Who doesn’t like a good story? We could spend hours together listening to stories from around the world, and never get bored. True stories are even better, as they add to the charm and keep us glued to our seats.
But, is each and everyone of us gifted with the art of story-telling? Can all of us manage to hold the interest of the listeners as we go about telling stories? Of course, not!
It is only when one manages to make the perfect mix of expressions, actions, gestures, emotions, and tone, will the story grab attention. And that, my friends, isn’t as easy as it looks. Narrating already written stories is surely an art, but making up stories and narrating it on the go is a challenge in itself!
This world is blessed with expert storytellers, who are also called “Grandparents.” 😃 I’m sure all of you have some memories of listening to those amazing stories from your grandparents as well. My maternal grandmother used to tell us stories about people who lived in the locality where we now live. And boy! Those were so good to listen to. Also, grandparents are the treasure trove of mythological stories like those of Lord Ganesha, Lord Krishna and so on.
And you may wonder, how did they get to know these stories? Maybe their parents and grandparents had narrated the very same stories to them. In that way, some stories have been passed on from one generation to another, like family heirlooms.
The next best storytellers are our mothers. Mine used to tell my brother and me several stories. Most of which were her own. I still remember a few vividly. What’s the most amusing is that I remember each and every detail of the story just as I had imagined it as a child. I haven’t even tried to change the visualisation as I grew up. The impact of the stories were such that we wept, laughed, feared and frolicked with the characters. That is what makes stories so special. We live the life of the characters and it takes quite some time to get back to reality. One such story which I can recall is the story of Punyakoti, which is about a cow and a tiger. The dilemma faced by the cow moved us to tears. Of course, there were funny stories which made us laugh out loud. Such as The Monkey and the Cap Seller, and many more.
It is a common sight to witness children wait for story time, that could either be bedtime stories or while eating food. Mothers have special wands which magically deposit food into their children’s tummies, and those wands are “Stories.” All it takes to turn a picky, complaining, and stubborn child to finish his/her food are stories. Vivid descriptions of the characters, incidents, and their antics keep the audience mind-boggled, and leave them wanting for more. As funny and ridiculous as it may seem, children were bribed with stories for successfully completing their homework, and any task for that matter.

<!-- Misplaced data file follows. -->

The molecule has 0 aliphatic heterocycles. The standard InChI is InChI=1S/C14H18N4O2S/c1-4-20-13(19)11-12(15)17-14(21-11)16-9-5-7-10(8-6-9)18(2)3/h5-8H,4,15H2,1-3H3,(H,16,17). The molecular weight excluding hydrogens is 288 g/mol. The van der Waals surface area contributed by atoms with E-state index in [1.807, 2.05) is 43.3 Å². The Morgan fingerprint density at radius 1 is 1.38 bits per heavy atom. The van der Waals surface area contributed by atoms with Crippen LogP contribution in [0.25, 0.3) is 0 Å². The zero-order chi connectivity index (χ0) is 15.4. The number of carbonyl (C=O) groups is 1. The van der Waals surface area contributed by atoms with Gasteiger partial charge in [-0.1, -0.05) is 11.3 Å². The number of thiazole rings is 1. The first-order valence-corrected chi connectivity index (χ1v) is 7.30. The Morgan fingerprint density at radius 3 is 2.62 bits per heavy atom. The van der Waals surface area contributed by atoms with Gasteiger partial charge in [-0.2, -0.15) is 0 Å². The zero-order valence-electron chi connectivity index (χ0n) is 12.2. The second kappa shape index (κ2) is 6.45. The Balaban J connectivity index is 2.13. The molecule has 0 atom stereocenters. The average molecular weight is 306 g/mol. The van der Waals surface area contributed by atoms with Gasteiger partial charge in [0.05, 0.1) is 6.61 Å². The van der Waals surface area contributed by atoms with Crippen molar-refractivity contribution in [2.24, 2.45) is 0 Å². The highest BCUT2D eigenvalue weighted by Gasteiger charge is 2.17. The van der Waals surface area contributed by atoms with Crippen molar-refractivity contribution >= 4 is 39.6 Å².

Storytelling need not always mean “telling” it, writing a good story too is an art in itself.
If you have read Tinkle, I’m sure you will remember the antics of Suppandi, Janoo and Wooly Woo, Butterfingers, Shikari Shambu, Pyarelal and many others.
Maybe you haven’t noticed it, but as you read through these stories, you must have imagined the story with action, and also pictured the voices and movements of the characters. All this subconsciously, without your knowledge.
My parents once said that they were scared to listen to the stories of Vikram-Betal which appeared in the children’s comics of those times, Chandamama. My father even confessed that he was terrified as a child, to even open the book and read those stories. 😀
I believe that storytelling is a must for the overall growth of an individual. I might not be as good as others while narrating stories. However, I do remember participating in story-telling competitions in my school days. I still cherish those memories of proudly narrating moral stories and also listening to other participants as they went about telling their stories.
Despite televisions and other media having substantially replaced person-to-person storytelling, I can vouch for it that storytelling will never die. There are sure to be children who will still love to listen to stories from their elders. In fact, my very own nephews adore listening to stories from their grandparents and parents, as much as we did in our childhoods. Listening to stories and telling more will over the time make children good readers and human beings on the whole.
Story-telling is what brings a special and inseparable bonding between people.
The importance of stories in our lives is inexplicable. Life would be drab and boring had there not been stories which we can escape to, once in a while. Maybe tastes change as we grow up. Obviously, our choices in stories will develop and change to full-fledged novels, over 200 pages. Yet what remains the same all the time is the attraction of delving deep into stories, and reach places in the world of fiction. Stories were, are and will always remain an escapade for me.
That’s all about this post!
What are your memories of storytelling? I would love to know. Please do let me know in the comments 🙂
Until the next time, stay blessed!